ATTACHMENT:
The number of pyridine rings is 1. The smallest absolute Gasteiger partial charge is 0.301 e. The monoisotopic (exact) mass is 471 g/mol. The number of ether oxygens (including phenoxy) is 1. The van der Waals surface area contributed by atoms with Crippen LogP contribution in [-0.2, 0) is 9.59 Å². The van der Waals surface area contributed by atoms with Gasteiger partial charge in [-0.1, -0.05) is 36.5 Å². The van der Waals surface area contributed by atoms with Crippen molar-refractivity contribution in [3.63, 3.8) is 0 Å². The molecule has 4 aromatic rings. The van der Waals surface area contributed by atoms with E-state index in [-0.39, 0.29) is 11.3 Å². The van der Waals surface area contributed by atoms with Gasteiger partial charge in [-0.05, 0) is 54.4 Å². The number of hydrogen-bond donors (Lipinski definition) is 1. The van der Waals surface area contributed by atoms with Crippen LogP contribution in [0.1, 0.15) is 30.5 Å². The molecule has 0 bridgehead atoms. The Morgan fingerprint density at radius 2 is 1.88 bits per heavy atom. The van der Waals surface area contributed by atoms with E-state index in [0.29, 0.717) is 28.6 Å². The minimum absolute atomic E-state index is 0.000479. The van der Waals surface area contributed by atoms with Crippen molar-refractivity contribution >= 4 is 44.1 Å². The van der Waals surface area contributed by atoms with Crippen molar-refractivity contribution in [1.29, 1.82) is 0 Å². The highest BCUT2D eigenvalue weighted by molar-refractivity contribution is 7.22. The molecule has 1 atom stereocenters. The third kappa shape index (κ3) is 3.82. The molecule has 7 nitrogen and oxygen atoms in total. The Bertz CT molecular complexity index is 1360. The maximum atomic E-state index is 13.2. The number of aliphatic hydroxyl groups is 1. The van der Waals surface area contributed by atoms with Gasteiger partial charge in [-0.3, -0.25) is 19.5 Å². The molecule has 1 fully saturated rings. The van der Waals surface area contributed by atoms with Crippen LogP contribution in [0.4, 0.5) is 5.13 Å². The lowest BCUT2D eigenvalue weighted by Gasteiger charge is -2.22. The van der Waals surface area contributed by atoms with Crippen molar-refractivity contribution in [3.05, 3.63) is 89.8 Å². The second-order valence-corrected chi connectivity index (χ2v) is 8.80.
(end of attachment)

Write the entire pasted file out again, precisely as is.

The number of pyridine rings is 1. The smallest absolute Gasteiger partial charge is 0.301 e. The monoisotopic (exact) mass is 471 g/mol. The number of ether oxygens (including phenoxy) is 1. The van der Waals surface area contributed by atoms with Crippen LogP contribution in [-0.2, 0) is 9.59 Å². The van der Waals surface area contributed by atoms with Gasteiger partial charge in [-0.1, -0.05) is 36.5 Å². The van der Waals surface area contributed by atoms with Crippen molar-refractivity contribution in [3.63, 3.8) is 0 Å². The molecule has 4 aromatic rings. The van der Waals surface area contributed by atoms with E-state index in [-0.39, 0.29) is 11.3 Å². The van der Waals surface area contributed by atoms with Gasteiger partial charge in [-0.05, 0) is 54.4 Å². The number of hydrogen-bond donors (Lipinski definition) is 1. The van der Waals surface area contributed by atoms with Crippen LogP contribution in [0.1, 0.15) is 30.5 Å². The molecule has 0 bridgehead atoms. The Morgan fingerprint density at radius 2 is 1.88 bits per heavy atom. The van der Waals surface area contributed by atoms with E-state index in [0.29, 0.717) is 28.6 Å². The minimum absolute atomic E-state index is 0.000479. The van der Waals surface area contributed by atoms with Crippen molar-refractivity contribution >= 4 is 44.1 Å². The van der Waals surface area contributed by atoms with Crippen molar-refractivity contribution in [1.29, 1.82) is 0 Å². The highest BCUT2D eigenvalue weighted by molar-refractivity contribution is 7.22. The molecule has 1 atom stereocenters. The third kappa shape index (κ3) is 3.82. The molecule has 7 nitrogen and oxygen atoms in total. The Bertz CT molecular complexity index is 1360. The maximum atomic E-state index is 13.2. The number of aliphatic hydroxyl groups is 1. The van der Waals surface area contributed by atoms with Gasteiger partial charge in [-0.3, -0.25) is 19.5 Å². The molecule has 1 fully saturated rings. The van der Waals surface area contributed by atoms with Crippen LogP contribution in [0.4, 0.5) is 5.13 Å². The lowest BCUT2D eigenvalue weighted by Gasteiger charge is -2.22. The van der Waals surface area contributed by atoms with Crippen molar-refractivity contribution in [3.05, 3.63) is 89.8 Å². The second-order valence-corrected chi connectivity index (χ2v) is 8.80.